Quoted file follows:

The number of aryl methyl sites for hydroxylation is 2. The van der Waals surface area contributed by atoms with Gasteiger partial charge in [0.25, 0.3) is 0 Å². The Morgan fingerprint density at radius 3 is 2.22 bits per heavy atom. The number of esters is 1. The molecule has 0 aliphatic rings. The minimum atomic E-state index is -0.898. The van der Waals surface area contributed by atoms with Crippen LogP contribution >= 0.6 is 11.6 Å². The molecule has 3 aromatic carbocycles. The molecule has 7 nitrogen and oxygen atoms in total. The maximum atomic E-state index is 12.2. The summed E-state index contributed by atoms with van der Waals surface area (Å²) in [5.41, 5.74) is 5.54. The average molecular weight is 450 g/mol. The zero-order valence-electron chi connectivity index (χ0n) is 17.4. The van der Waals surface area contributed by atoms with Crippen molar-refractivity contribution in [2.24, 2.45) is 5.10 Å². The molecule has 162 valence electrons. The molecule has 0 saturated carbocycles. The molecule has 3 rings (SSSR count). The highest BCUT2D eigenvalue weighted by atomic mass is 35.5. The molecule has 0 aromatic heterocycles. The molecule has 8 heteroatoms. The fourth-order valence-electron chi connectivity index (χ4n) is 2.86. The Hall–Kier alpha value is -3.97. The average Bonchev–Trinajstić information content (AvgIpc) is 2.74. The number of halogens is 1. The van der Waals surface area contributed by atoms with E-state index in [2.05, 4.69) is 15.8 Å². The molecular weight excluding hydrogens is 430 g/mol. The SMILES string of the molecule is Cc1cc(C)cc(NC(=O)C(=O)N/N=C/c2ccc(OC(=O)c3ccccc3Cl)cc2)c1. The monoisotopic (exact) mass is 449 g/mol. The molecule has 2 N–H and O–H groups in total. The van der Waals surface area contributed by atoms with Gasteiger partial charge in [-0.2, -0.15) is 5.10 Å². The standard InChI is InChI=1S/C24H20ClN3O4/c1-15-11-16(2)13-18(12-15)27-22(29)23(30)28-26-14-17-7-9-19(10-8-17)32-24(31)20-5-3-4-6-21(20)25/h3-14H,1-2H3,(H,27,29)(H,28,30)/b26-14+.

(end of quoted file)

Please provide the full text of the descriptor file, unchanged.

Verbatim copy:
The number of aryl methyl sites for hydroxylation is 2. The van der Waals surface area contributed by atoms with Gasteiger partial charge in [0.25, 0.3) is 0 Å². The Morgan fingerprint density at radius 3 is 2.22 bits per heavy atom. The number of esters is 1. The molecule has 0 aliphatic rings. The minimum atomic E-state index is -0.898. The van der Waals surface area contributed by atoms with Crippen LogP contribution >= 0.6 is 11.6 Å². The molecule has 3 aromatic carbocycles. The molecule has 7 nitrogen and oxygen atoms in total. The maximum atomic E-state index is 12.2. The summed E-state index contributed by atoms with van der Waals surface area (Å²) in [5.41, 5.74) is 5.54. The average molecular weight is 450 g/mol. The zero-order valence-electron chi connectivity index (χ0n) is 17.4. The van der Waals surface area contributed by atoms with Crippen molar-refractivity contribution in [2.24, 2.45) is 5.10 Å². The molecule has 162 valence electrons. The molecule has 0 saturated carbocycles. The molecule has 3 rings (SSSR count). The highest BCUT2D eigenvalue weighted by atomic mass is 35.5. The molecule has 0 aromatic heterocycles. The molecule has 8 heteroatoms. The fourth-order valence-electron chi connectivity index (χ4n) is 2.86. The Hall–Kier alpha value is -3.97. The average Bonchev–Trinajstić information content (AvgIpc) is 2.74. The number of halogens is 1. The van der Waals surface area contributed by atoms with E-state index in [2.05, 4.69) is 15.8 Å². The molecular weight excluding hydrogens is 430 g/mol. The SMILES string of the molecule is Cc1cc(C)cc(NC(=O)C(=O)N/N=C/c2ccc(OC(=O)c3ccccc3Cl)cc2)c1. The monoisotopic (exact) mass is 449 g/mol. The molecule has 2 N–H and O–H groups in total. The van der Waals surface area contributed by atoms with Gasteiger partial charge in [-0.2, -0.15) is 5.10 Å². The standard InChI is InChI=1S/C24H20ClN3O4/c1-15-11-16(2)13-18(12-15)27-22(29)23(30)28-26-14-17-7-9-19(10-8-17)32-24(31)20-5-3-4-6-21(20)25/h3-14H,1-2H3,(H,27,29)(H,28,30)/b26-14+.